Search

Thursday, October 25

D Day

Well, it is upon me. The anniversary of the day - October 26, 2006 - that forever changed my life. Through this year I have been strong and held my composure. I had to in order to make sure I did everything that I needed to do for Drew. So many times I was told how well I was handling things, although there were many times I wanted, needed (and did on occasion) breakdown. For some reason this anniversary is hitting me harder than I had expected and I'm fighting through tears as I type.

It was a rainy fall day, with a fierce wind that put a chill in the air. Beautiful golden leaves were falling off the trees and blowing all around, covering our lawn and street. It was the kind of fall day that reminds you summer is over and another winter is headed your way. Drew's Sister spent the day at preschool and with Grandma because of Drew's doctor appointment. The appointment with the ENT was scheduled for 2:00 pm.

I decided that it was a great day to go shopping! I can remember how happy I felt walking through the mall with Drew that day. I was in no way worried about the appointment later in the day. Drew's Dad and I were confidant that there was still fluid in Drew's ears. I enjoyed picking out a birthday present for my Sister and eating a nice lunch at Panera Bread.

After leaving the mall, I still had time before Drew's appointment, so I decided to stop at the grocery store to pick something up for dinner. Drew's Dad and I love crock pot spaghetti, and with the chill in the air, it felt like a great day to have our first "fall" meal. Drew fell asleep in the car on the way home from the grocery store. When I got home, I tip toed around the kitchen making dinner while he slept in his car seat sitting on the kitchen floor. I knew that if he were to wake he would want to eat, and I did not have time to make dinner, feed him and get to the doctor on time. So I was quiet. I lifted the stock pot out of the cabinet so quietly. I gently laid the spaghetti in the pot and I went to the bathroom to get water. There were points that I would make a little too much noise and I would hold my breath and turn to see if it woke Drew up. He never startled.

The ENT's office was cold and sparse, just as before. Something was different this time, however. My behavior. I was not nervous nor was I shaking. I notified the receptionist that we had arrived and then took a seat in the corner of the waiting room. I gently flipped through a magazine while I waited for Drew's name to be called. I only sat for a few moments before they called us back.

I sat in the same office as before. This time I went ahead and removed Drew from his car seat and held him in my arms. He was still sleeping. He was so warm and cozy in my arms, and I kissed his forehead. As the doctor walked in, wearing the same funny thing on his head, I told him, "I'm ready for you!" He was just as I had remembered, middle aged and unfriendly. He looked in Drew's left ear first and proclaimed, "The fluid is clear." My eyes got big and my heart sunk. I tried to maintain my composure when inside butterflies were jumping in my stomach. He had checked the right ear in the meantime. Same answer, "The fluid is clear in that ear, too."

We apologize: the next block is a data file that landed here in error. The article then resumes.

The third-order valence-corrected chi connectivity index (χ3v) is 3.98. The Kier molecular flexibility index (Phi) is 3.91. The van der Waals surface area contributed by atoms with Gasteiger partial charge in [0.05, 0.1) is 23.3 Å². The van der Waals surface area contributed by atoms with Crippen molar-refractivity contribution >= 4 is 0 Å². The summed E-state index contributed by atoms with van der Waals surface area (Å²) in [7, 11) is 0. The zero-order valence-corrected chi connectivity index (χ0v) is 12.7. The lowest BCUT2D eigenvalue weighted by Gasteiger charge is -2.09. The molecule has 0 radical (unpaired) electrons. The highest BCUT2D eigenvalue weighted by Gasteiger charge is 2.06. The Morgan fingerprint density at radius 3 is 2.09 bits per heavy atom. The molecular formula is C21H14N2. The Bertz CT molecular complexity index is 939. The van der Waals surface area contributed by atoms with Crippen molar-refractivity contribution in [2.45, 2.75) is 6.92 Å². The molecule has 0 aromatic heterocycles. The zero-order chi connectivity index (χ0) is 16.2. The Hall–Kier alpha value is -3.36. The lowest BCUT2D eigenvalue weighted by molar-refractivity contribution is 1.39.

I sat for a moment and then the doctor asked, "So, do you think he can hear?"

"I don't know," I responded, in a soft voice. "I was certain that there was still fluid in his ear because I haven't seen any changes in his behavior." It was at that time that the doctor picked up a metal pan and dropped it to the floor. The clanging and banging of the pan hitting the floor was so loud that people in the waiting room probably startled. Drew laid peacefully asleep in my arms. The doctor shrugged his shoulders and said, "I'll be back in a minute."

He returned with an audiologist. She was young and friendly. She escorted me to a new room where she ran an OAE test on Drew. His results were "refer" at all five frequencies in both ears. My heart sank further, as if that was possible, and the butterflies danced harder in my stomach. "Let's do a different test," she said. "The OAE is just a screening test and can produce false results." She moved Drew and I to another room.

From there much of the rest of the testing is a blur. I sat in a rocking chair, holding my baby while all sorts of wires were placed on his head. The audiologist switched the equipment from the left ear to the right and then back again and again. She would leave the room and return with another audiologist. Then she would leave and return with a doctor. I watched the hand on the clock on the wall tick, tick, ticking. One hour went by. Then another. I sat in the rocking chair, holding Drew and I cried. I would ask, "How are things going?" And I would get the same answer each time, "Let's wait until I'm finished." I continued to rock him and closed my eyes. The tears streamed down my cheeks.